Steps 31 through 36 cover the building of the shields and mounting of the gun to the cruciform platform. The builder must decide whether to assemble in transport or combat configuration, as was also the case in prior steps. You may notice that the locator pegs/holes are mirror images of each other, just extra insurance that all goes as planned. The gun assembly is not positively locked to the turntable, part F-39, so it rocks and does not sit level. Any sort of locking washer was not provided, so I picked an angle I liked, and glued the gun to the base.
Steps 39 thru 52 cover the building of the bogie units, supplied by Dragon. I encountered no fit issues with these complex assemblies. Everything fit together well, with no surprises. The tires aren’t supplied by Dragon, they are Bronco items, and do have a “weighted” bulge/flat spot to simulate the weight of the gun. I marked them with a permanent Sharpie to ensure they ended up in the right place. I added retaining chains to the hitch pins from the spares box. Other than that, and an odd Grandt line nut where appropriate, this kit is straight from the box. I skipped steps 51 and 52, attaching bogie units to the base, as I had built the gun in firing position.
I chose to finish the model in overall German Dark Yellow, using a bottle of Floquil #303124, from their old Military Colors series, used straight from the bottle, thinned as needed. I then darkened that paint with 10% Steam Power Black and 10% Railroad Tie Brown, and thinned it to the consistency of a strong wash. This was used to post shade shadow areas, recesses, the elevation gear and trunnions, etc. After letting this dry for 2 full days, a thin overall wash was applied using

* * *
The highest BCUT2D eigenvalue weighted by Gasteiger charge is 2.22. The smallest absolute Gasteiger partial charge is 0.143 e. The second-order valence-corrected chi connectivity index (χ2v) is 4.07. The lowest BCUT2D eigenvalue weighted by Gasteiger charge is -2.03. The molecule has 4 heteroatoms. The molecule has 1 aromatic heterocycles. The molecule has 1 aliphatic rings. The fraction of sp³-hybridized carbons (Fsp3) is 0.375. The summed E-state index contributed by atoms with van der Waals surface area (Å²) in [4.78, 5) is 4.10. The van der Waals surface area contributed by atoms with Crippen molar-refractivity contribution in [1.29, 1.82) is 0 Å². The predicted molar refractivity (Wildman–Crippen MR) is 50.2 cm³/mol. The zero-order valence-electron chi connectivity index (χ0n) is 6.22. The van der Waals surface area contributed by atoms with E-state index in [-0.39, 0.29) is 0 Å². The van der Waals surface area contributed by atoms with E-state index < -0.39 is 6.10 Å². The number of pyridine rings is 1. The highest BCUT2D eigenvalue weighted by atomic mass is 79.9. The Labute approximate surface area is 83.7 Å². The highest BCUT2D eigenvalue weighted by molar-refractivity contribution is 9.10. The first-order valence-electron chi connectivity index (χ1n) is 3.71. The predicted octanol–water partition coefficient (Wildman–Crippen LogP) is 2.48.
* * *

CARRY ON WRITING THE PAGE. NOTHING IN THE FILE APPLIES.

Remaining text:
I thoroughly enjoyed building this model. I am happy it is finished, as I was eager to see it in its entirety, but if I had another, I’d gladly start tomorrow. The complexity and detail should not be intimidating. Just take it one step at a time. The construction is logically laid out, and the instructions are easy to follow. There is not a lot of jumping around between several sprues at a time, which makes work easier. The only frustrating moments were when I dropped parts, which were invariably small and seemed to bounce an inordinately long distance from their point of impact. In all aspects, I rate this kit very well recommended, two thumbs way up.
Thank you to Stevens International for supplying this review kit, and to my generous editor for allowing me to build it. Happy modeling!